ambiguity is a question of law, we construe the language at issue de novo. See Aon Fin. Prods., Inc. v. Societe Generale, 476 F.3d 90, 95 (2d Cir. 2007); Jessica Howard Ltd. v. Norfolk S. Ry. Co., 316 F.3d 165, 168 (2d Cif. 2003). We reach the same conclusion as the

district court: no reasonable trier of fact could find that Borat was not a documentary-style

film.

While the character "Borat" is fictional, the film unmistakably tells the story of his travels in the style of a traditional, fact-based documentary. Indeed, the film's stylistic

similarity to the straight documentary form is among its central comedic conceits, employed

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to set the protagonist's antics in high relief. Thus, as the district court correctly observed,

the film "comprises interviews with real people and depictions of real events that are intended to provide a factual record or report albeit of a fictional character's journey across

America." Psenicska v. Twentieth Century Fox Film Corp., 07 Civ. 10972(LAP), 2008 WL 4185752, at *5 (S.D.N.Y. Sept. 3, 2008) (internal quotation marks omitted). Whatever the outer reaches of the "documentary-style" genre, Borat falls well shy of the frontier.

Accordingly, we reject plaintiffs' argument that ambiguity precluded reliance on the

Agreements' release provisions as a ground for dismissal.

2. Reliance on the Release Provisions

Plaintiffs assert that the district court erred in finding their fraudulent inducement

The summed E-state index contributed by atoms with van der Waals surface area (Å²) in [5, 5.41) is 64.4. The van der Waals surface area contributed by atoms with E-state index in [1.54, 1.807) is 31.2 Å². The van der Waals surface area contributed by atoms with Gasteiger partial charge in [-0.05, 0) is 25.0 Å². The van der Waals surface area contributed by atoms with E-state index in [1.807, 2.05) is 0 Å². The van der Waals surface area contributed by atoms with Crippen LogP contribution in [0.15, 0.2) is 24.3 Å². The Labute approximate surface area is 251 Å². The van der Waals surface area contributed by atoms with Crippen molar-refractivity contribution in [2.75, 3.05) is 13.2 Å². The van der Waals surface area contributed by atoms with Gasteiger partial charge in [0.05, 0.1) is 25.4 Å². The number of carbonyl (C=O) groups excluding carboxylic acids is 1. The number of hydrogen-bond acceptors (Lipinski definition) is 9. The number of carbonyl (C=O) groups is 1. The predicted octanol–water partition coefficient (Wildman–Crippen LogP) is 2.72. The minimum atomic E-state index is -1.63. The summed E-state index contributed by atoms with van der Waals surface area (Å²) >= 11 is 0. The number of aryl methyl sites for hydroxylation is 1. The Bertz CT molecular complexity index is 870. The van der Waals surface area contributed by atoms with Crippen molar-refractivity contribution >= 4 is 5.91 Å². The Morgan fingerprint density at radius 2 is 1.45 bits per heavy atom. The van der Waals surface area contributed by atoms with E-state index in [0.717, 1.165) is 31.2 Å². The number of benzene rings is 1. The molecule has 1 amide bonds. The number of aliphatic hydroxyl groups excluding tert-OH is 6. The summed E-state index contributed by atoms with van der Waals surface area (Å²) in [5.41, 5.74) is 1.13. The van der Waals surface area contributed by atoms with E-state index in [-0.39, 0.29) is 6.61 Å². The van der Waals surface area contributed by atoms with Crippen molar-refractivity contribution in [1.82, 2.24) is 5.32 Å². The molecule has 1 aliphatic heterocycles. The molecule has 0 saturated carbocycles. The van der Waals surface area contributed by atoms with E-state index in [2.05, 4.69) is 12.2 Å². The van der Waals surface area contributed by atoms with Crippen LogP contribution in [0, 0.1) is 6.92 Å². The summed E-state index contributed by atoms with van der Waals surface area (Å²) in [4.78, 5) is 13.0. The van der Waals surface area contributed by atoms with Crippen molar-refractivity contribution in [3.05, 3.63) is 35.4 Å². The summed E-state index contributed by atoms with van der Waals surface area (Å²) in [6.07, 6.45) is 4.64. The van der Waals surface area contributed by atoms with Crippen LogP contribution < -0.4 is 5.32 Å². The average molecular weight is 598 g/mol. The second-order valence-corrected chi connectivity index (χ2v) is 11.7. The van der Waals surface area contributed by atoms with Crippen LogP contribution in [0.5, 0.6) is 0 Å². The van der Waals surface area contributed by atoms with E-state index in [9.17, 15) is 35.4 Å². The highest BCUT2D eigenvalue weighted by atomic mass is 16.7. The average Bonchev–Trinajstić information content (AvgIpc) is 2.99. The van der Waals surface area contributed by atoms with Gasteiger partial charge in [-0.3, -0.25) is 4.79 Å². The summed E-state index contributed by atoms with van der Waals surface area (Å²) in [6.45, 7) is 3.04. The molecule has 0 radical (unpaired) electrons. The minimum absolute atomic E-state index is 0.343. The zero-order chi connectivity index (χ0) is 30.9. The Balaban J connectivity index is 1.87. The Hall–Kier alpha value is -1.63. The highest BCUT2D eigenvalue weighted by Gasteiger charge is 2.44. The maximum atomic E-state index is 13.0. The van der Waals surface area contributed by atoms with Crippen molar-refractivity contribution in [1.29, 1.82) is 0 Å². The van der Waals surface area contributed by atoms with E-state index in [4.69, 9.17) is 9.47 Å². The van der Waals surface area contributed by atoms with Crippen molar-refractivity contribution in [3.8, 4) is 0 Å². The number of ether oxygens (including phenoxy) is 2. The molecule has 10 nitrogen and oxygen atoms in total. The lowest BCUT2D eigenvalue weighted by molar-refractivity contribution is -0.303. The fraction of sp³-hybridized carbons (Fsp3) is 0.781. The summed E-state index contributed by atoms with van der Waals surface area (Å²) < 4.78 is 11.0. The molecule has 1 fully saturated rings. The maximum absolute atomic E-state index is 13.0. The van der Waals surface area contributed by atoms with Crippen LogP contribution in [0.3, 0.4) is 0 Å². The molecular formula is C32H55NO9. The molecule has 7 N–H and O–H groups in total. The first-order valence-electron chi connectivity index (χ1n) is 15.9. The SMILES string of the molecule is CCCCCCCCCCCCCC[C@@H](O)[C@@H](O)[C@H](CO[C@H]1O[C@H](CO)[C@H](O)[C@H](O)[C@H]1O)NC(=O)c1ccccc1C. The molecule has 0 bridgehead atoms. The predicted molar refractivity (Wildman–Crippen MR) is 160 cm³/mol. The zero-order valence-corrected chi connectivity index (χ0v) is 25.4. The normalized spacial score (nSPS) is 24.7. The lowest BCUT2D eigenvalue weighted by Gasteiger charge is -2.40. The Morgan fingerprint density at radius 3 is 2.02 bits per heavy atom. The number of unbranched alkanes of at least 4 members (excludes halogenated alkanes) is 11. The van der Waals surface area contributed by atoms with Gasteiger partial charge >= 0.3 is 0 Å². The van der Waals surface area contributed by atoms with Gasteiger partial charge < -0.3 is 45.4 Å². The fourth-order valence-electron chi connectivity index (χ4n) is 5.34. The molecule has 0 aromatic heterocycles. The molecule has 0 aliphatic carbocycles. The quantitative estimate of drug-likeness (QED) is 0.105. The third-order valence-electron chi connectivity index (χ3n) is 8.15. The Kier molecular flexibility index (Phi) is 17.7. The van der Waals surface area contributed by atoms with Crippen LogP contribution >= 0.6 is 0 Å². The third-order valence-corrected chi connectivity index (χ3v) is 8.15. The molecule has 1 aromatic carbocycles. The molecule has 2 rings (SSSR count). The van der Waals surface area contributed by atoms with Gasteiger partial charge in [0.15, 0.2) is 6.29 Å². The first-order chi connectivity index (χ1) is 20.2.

claims barred by the Agreements' release provisions. Weare not persuaded.

Under New York law, reasonable reliance is an essential element of fraudulent

inducement. See Fax Telecommunicaciones, Inc. v. AT&T, 138 F.3d 479, 490 (2d Cir. 1998); Stone v. Schulz, 231 A.D.2d. 707, 708, 647 N .Y.S.2d 822, 823 (2d Dep't 1996).

Generally, where a plaintiff "has in the plainest language announced and stipulated that it is

not relying on any representations as to the very matter as to which it now claims it was defrauded," the disclaimer "destroys the allegations in plaintiff's complaint that the agreement was executed in reliance upon these contrary oral representations." Danann

Realty Corp. v. Harris, 5 N.Y.2d 317,320-21,184 N.Y .S.2d 599, 602 (1959); see also Dallas Aerospace, 1m:. v. CIS Air Cum., 352 F.3d 775, 785 (2d CiL 2003) (observing that under New York law "a party cannot justifiably rely on a representation that is specifically

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disclaimed in an agreement"). Plaintiffs invoke an exception to this rule which provides that when the facts at issue are "peculiarly within the misrepresenting party's knowledge," even